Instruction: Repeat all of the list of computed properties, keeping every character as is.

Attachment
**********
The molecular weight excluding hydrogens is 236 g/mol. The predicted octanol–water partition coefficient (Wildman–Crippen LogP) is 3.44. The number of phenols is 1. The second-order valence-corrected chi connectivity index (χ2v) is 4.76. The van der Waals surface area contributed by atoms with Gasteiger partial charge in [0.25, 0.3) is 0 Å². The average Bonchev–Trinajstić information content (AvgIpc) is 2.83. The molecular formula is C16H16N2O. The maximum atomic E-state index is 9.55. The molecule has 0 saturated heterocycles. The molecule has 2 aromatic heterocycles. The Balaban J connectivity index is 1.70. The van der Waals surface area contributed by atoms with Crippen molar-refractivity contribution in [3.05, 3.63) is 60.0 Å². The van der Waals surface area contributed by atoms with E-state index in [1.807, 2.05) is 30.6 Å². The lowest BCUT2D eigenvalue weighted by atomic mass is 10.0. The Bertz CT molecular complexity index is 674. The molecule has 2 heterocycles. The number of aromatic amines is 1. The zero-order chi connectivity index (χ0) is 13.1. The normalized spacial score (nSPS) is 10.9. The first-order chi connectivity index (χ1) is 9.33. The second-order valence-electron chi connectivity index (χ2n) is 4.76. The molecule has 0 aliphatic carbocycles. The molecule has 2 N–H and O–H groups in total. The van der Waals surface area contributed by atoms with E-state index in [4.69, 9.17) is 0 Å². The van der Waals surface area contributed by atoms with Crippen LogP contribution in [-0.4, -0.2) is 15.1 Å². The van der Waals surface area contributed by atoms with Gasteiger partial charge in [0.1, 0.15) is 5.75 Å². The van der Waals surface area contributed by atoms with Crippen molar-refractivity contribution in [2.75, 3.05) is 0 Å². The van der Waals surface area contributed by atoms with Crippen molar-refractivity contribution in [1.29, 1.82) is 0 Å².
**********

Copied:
The molecular weight excluding hydrogens is 236 g/mol. The predicted octanol–water partition coefficient (Wildman–Crippen LogP) is 3.44. The number of phenols is 1. The second-order valence-corrected chi connectivity index (χ2v) is 4.76. The van der Waals surface area contributed by atoms with Gasteiger partial charge in [0.25, 0.3) is 0 Å². The average Bonchev–Trinajstić information content (AvgIpc) is 2.83. The molecular formula is C16H16N2O. The maximum atomic E-state index is 9.55. The molecule has 0 saturated heterocycles. The molecule has 2 aromatic heterocycles. The Balaban J connectivity index is 1.70. The van der Waals surface area contributed by atoms with Crippen molar-refractivity contribution in [3.05, 3.63) is 60.0 Å². The van der Waals surface area contributed by atoms with E-state index in [1.807, 2.05) is 30.6 Å². The lowest BCUT2D eigenvalue weighted by atomic mass is 10.0. The Bertz CT molecular complexity index is 674. The molecule has 2 heterocycles. The number of aromatic amines is 1. The zero-order chi connectivity index (χ0) is 13.1. The normalized spacial score (nSPS) is 10.9. The first-order chi connectivity index (χ1) is 9.33. The second-order valence-electron chi connectivity index (χ2n) is 4.76. The molecule has 0 aliphatic carbocycles. The molecule has 2 N–H and O–H groups in total. The van der Waals surface area contributed by atoms with E-state index in [4.69, 9.17) is 0 Å². The van der Waals surface area contributed by atoms with Crippen LogP contribution in [-0.4, -0.2) is 15.1 Å². The van der Waals surface area contributed by atoms with Gasteiger partial charge in [0.1, 0.15) is 5.75 Å². The van der Waals surface area contributed by atoms with Crippen molar-refractivity contribution in [2.75, 3.05) is 0 Å². The van der Waals surface area contributed by atoms with Crippen molar-refractivity contribution in [1.29, 1.82) is 0 Å².